Now that you’ve got the main foundations down to build out a frontend application, it’s time to prove to yourself that you own those skills! You’re going to be building a Tic Tac Toe game from scratch!
- Solidify and demonstrate your understanding of:
- localStorage to persist data
- event delegation to handle similar event listeners
- Understand the difference between the data model and how the data is displayed on the DOM
- Iterate through/filter DOM elements using for loops
- Use your problem solving process to break down large problems, solve things step by step, and trust yourself to not rely on an outside “answer” to a logical challenge
Solo Project Expectations
This project is an important step in demonstrating you are ready to start Module 2. To ensure we can accurately assess that, it’s important you meet the expectations:
- You are the only one who should type code - no copy-pasting code!
- For any code that you didn’t write entirely by yourself (mentor or rock supported), you should be able delete it and re-write it yourself
- The only resources you use are MDN, CSS Tricks, and lesson plans - no youtube videos or tutorials of programming Tic Tac Toe. If you have an opportunity and are tempted, do the right thing for YOUR learning and don’t do it!
- Any peer-to-peer collaboration should be discussions about IDEAS, not coding together or sharing code.
We want to see YOUR work.
Set Up & Submission
- Create a private repository and add your assigned instructor as a collaborator. (You cannot deploy private repositories to GitHub Pages; that’s ok.)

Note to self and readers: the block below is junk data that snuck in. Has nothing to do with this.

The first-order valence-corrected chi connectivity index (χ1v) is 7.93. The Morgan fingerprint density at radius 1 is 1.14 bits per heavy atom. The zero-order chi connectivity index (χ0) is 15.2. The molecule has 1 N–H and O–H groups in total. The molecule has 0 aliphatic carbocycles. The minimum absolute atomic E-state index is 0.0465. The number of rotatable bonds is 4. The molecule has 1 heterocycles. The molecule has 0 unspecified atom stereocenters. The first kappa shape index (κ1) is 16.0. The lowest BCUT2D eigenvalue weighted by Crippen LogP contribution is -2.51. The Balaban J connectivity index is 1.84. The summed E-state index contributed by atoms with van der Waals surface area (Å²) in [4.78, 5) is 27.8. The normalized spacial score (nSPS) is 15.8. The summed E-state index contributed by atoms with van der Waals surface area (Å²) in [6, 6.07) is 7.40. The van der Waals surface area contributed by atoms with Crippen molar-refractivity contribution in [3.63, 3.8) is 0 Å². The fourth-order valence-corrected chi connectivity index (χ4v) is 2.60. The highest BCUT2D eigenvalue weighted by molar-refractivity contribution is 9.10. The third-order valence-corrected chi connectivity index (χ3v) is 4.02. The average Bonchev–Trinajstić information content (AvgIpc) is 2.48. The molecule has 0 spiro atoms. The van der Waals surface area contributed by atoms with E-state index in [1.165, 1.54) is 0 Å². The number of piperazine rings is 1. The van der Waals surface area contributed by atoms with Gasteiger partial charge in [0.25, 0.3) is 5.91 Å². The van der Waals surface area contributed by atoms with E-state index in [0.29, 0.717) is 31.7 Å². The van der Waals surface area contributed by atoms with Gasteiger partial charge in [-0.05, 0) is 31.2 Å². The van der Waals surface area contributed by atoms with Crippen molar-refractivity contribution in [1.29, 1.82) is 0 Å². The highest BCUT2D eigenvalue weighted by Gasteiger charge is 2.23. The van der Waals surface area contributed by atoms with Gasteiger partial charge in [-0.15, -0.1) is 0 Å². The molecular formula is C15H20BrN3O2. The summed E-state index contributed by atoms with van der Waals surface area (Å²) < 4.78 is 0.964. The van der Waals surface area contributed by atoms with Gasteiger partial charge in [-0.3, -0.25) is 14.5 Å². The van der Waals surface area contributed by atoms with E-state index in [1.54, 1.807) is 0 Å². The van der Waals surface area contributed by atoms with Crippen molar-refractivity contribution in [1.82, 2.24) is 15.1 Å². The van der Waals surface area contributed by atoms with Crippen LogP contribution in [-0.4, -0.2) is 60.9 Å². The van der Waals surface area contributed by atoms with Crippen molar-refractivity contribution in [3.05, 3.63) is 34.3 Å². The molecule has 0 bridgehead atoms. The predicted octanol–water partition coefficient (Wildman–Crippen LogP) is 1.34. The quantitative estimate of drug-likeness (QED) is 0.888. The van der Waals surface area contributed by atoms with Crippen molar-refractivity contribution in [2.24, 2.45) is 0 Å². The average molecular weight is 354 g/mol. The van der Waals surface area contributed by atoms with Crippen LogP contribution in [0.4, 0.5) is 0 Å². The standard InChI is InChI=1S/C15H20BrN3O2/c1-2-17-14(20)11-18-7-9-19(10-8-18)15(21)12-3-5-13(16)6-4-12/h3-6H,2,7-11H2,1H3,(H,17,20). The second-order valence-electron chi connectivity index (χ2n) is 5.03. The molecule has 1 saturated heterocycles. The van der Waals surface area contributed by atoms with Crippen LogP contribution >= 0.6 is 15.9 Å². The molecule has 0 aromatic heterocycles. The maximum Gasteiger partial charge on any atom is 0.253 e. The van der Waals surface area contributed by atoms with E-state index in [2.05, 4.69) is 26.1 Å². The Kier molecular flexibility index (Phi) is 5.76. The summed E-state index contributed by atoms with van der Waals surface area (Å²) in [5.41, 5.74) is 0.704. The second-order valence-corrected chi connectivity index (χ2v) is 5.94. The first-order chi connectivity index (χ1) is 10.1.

- Create a project board or other planning gist where you will outline your anticipated progress through functionality
- Begin wireframing your application and planning out the architecture of your HTML (in your notebook is fine)
By EOD on Kick Off Day: DM your assigned instructor with two links: Project Board/Planning Gist & Repo, and include photographs of your wireframing
Here is a video demonstrating most functionality of the game (the only functionality not explicitly depicted is data persistence using Local Storage):
In this project, we will not be providing detailed iterations. We want you to exercise your skills in planning out work!
- A timeout is used after a completed game to reset the board.
- YOU DO NOT NEED TO DISPLAY EACH INDIVIDUAL WIN BOARD. WE ONLY NEED TO SEE NUMBER OF WINS.
- No need to match colors or icons, but the overall layout should be the same.
player.jsfile that contains a
Playermethods must include, but are not limited to:
constructor- properties should include:
game.jsfile that contains a Game class.
- A way to keep track of the data for the game board
- A way to keep track of which player’s turn it currently is
- A way to check the Game’s board data for win conditions
- A way to detect when a game is a draw (no one has won)
- A way to save a winning Game’s board data to the correct player’s